So I went to the table and also took up a book to read. Yet, even before
I had actually begun reading, the idea struck me how ridiculous it was
that, although we had never seen one another all day, we should have not
a word to exchange.

“Are you going to stay in to-night, Woloda?”

“I don’t know. Why?”

“Oh, because--” Seeing that the conversation did not promise to be
a success, I took up my book again, and began to read. Yet it was a
strange thing that, though we sometimes passed whole hours together
without speaking when we were alone, the mere presence of a
third--sometimes of a taciturn and wholly uninteresting person--sufficed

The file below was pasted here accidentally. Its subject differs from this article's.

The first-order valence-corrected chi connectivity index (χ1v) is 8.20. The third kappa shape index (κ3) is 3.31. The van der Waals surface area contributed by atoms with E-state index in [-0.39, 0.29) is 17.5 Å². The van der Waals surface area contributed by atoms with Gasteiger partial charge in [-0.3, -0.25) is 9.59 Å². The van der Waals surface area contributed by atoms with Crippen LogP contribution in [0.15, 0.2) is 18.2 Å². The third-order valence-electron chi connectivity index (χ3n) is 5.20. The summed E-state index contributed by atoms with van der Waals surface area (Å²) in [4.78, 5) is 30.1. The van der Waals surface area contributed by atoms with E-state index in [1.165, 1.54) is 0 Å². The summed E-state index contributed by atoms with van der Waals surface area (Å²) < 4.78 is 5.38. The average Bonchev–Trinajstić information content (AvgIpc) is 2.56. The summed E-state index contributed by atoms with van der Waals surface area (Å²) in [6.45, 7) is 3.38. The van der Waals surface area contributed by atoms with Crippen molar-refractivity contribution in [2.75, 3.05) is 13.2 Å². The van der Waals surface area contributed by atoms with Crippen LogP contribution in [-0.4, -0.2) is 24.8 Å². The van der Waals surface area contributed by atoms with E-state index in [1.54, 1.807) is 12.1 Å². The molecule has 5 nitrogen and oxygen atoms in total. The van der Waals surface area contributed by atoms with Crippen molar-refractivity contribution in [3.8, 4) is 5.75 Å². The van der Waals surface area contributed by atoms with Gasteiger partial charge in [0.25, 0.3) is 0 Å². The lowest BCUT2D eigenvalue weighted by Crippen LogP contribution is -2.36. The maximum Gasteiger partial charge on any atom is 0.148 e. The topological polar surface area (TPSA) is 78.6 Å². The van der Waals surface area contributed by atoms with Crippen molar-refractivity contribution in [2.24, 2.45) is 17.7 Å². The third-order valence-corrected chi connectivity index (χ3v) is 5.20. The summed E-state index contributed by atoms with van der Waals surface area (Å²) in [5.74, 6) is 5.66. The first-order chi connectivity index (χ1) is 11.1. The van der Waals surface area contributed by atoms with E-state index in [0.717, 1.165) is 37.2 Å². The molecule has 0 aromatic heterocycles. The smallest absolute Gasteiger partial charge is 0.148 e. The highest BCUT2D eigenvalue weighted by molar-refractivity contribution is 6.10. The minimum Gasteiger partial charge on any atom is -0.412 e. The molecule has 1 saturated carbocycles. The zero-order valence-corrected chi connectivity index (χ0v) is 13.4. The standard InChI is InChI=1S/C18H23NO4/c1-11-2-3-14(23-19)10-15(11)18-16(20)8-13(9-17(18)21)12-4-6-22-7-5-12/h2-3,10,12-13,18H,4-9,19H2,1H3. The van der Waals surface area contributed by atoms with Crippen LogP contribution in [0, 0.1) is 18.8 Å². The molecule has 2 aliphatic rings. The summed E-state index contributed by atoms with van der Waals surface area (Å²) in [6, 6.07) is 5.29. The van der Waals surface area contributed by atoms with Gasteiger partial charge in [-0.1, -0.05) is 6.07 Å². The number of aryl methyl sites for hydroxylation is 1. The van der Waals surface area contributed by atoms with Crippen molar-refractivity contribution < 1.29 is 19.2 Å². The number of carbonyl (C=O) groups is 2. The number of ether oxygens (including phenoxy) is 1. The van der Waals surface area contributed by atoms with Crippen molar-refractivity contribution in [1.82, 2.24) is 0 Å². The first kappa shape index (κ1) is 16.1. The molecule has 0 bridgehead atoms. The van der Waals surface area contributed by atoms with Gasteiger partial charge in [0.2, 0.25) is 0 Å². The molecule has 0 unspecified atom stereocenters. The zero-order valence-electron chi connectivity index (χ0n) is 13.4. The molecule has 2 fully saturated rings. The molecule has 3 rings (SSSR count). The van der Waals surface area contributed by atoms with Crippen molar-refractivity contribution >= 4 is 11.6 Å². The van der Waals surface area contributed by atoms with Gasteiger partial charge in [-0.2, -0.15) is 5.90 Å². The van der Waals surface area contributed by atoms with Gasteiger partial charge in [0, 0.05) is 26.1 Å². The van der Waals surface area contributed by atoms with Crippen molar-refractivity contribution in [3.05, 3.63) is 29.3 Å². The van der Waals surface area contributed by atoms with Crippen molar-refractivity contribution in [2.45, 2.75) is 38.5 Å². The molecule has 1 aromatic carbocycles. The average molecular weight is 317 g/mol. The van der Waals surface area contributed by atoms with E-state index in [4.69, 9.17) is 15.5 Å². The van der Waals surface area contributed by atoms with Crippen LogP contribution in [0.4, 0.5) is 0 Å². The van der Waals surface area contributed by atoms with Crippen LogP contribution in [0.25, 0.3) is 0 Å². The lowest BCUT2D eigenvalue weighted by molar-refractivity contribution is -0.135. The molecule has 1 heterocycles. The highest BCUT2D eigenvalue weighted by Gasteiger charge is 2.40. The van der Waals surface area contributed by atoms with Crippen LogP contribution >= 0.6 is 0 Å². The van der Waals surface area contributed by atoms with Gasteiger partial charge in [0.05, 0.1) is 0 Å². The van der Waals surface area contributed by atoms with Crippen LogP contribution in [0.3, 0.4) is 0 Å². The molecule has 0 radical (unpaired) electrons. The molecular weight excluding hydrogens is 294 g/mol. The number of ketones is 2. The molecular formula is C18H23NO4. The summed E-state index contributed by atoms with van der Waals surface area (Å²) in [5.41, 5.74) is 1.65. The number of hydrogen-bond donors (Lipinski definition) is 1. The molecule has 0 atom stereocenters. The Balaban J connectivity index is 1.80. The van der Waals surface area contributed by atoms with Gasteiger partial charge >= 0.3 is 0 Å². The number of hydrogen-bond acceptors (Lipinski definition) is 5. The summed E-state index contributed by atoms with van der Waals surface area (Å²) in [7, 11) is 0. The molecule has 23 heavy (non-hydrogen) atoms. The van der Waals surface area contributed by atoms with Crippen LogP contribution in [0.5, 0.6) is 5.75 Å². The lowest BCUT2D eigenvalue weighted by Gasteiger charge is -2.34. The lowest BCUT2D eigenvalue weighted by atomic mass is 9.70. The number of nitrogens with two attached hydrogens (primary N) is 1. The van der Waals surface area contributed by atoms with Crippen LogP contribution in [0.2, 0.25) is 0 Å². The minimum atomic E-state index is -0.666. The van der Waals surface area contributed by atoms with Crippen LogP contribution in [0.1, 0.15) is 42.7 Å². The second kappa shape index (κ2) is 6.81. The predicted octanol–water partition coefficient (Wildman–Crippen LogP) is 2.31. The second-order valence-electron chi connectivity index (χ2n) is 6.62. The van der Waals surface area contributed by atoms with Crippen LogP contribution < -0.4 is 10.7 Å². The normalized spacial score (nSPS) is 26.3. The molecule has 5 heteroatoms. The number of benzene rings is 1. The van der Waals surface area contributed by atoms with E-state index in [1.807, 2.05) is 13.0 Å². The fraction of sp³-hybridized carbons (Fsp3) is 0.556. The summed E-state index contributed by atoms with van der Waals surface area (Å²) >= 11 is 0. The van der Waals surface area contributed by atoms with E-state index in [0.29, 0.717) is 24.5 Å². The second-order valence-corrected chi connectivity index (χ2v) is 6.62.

to plunge us into the most varied and engrossing of discussions. The
truth was that we knew one another too well, and to know a person either
too well or too little acts as a bar to intimacy.

“Is Woloda at home?” came in Dubkoff’s voice from the ante-room.

“Yes!” shouted Woloda, springing up and throwing aside his book.

Dubkoff and Nechludoff entered.

“Are you coming to the theatre, Woloda?”

“No, I have no time,” he replied with a blush.

“Oh, never mind that. Come along.”

“But I haven’t got a ticket.”

“Tickets, as many as you like, at the entrance.”

“Very well, then; I’ll be back in a minute,” said Woloda evasively as
he left the room. I knew very well that he wanted to go, but that he
had declined because he had no money, and had now gone to borrow five
roubles of one of the servants--to be repaid when he got his next
allowance.

“How do you do, DIPLOMAT?” said Dubkoff to me as he shook me by the
hand. Woloda’s friends had called me by that nickname since the day when